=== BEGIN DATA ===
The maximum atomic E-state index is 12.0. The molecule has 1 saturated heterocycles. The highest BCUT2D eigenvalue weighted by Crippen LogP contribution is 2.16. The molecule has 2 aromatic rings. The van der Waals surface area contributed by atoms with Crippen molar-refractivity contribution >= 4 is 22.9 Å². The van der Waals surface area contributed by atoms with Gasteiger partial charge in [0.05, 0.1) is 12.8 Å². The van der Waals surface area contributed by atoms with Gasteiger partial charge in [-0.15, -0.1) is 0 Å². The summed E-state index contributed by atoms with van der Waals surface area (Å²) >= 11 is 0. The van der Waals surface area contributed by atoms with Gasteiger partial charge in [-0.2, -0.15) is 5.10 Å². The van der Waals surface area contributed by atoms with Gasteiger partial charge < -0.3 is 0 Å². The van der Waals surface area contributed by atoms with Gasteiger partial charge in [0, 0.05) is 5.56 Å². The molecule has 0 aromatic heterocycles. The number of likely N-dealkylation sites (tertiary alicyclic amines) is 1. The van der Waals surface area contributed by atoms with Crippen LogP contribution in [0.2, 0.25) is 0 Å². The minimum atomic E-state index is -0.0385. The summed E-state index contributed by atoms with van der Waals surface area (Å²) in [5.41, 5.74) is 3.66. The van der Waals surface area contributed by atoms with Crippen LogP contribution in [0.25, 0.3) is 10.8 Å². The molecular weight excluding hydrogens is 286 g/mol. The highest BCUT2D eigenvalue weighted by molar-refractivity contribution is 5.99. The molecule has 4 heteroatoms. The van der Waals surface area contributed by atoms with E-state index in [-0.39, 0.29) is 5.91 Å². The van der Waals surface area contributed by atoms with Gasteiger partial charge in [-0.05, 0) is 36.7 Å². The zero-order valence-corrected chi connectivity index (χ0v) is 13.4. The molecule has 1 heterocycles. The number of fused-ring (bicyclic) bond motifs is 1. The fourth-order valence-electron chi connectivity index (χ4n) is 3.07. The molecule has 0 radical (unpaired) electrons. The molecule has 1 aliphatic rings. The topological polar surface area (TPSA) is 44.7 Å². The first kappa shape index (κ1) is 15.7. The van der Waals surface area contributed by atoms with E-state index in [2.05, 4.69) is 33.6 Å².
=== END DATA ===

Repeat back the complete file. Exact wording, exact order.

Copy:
The maximum atomic E-state index is 12.0. The molecule has 1 saturated heterocycles. The highest BCUT2D eigenvalue weighted by Crippen LogP contribution is 2.16. The molecule has 2 aromatic rings. The van der Waals surface area contributed by atoms with Crippen molar-refractivity contribution >= 4 is 22.9 Å². The van der Waals surface area contributed by atoms with Gasteiger partial charge in [0.05, 0.1) is 12.8 Å². The van der Waals surface area contributed by atoms with Gasteiger partial charge in [-0.15, -0.1) is 0 Å². The summed E-state index contributed by atoms with van der Waals surface area (Å²) >= 11 is 0. The van der Waals surface area contributed by atoms with Gasteiger partial charge in [-0.2, -0.15) is 5.10 Å². The van der Waals surface area contributed by atoms with Gasteiger partial charge < -0.3 is 0 Å². The van der Waals surface area contributed by atoms with Gasteiger partial charge in [0, 0.05) is 5.56 Å². The molecule has 0 aromatic heterocycles. The number of likely N-dealkylation sites (tertiary alicyclic amines) is 1. The van der Waals surface area contributed by atoms with Crippen LogP contribution in [0.2, 0.25) is 0 Å². The minimum atomic E-state index is -0.0385. The summed E-state index contributed by atoms with van der Waals surface area (Å²) in [5.41, 5.74) is 3.66. The van der Waals surface area contributed by atoms with Crippen LogP contribution in [0.25, 0.3) is 10.8 Å². The molecular weight excluding hydrogens is 286 g/mol. The highest BCUT2D eigenvalue weighted by molar-refractivity contribution is 5.99. The molecule has 4 heteroatoms. The van der Waals surface area contributed by atoms with E-state index in [-0.39, 0.29) is 5.91 Å². The van der Waals surface area contributed by atoms with Gasteiger partial charge in [-0.05, 0) is 36.7 Å². The zero-order valence-corrected chi connectivity index (χ0v) is 13.4. The molecule has 1 heterocycles. The number of fused-ring (bicyclic) bond motifs is 1. The fourth-order valence-electron chi connectivity index (χ4n) is 3.07. The molecule has 0 radical (unpaired) electrons. The molecule has 1 aliphatic rings. The topological polar surface area (TPSA) is 44.7 Å². The first kappa shape index (κ1) is 15.7. The van der Waals surface area contributed by atoms with E-state index in [2.05, 4.69) is 33.6 Å².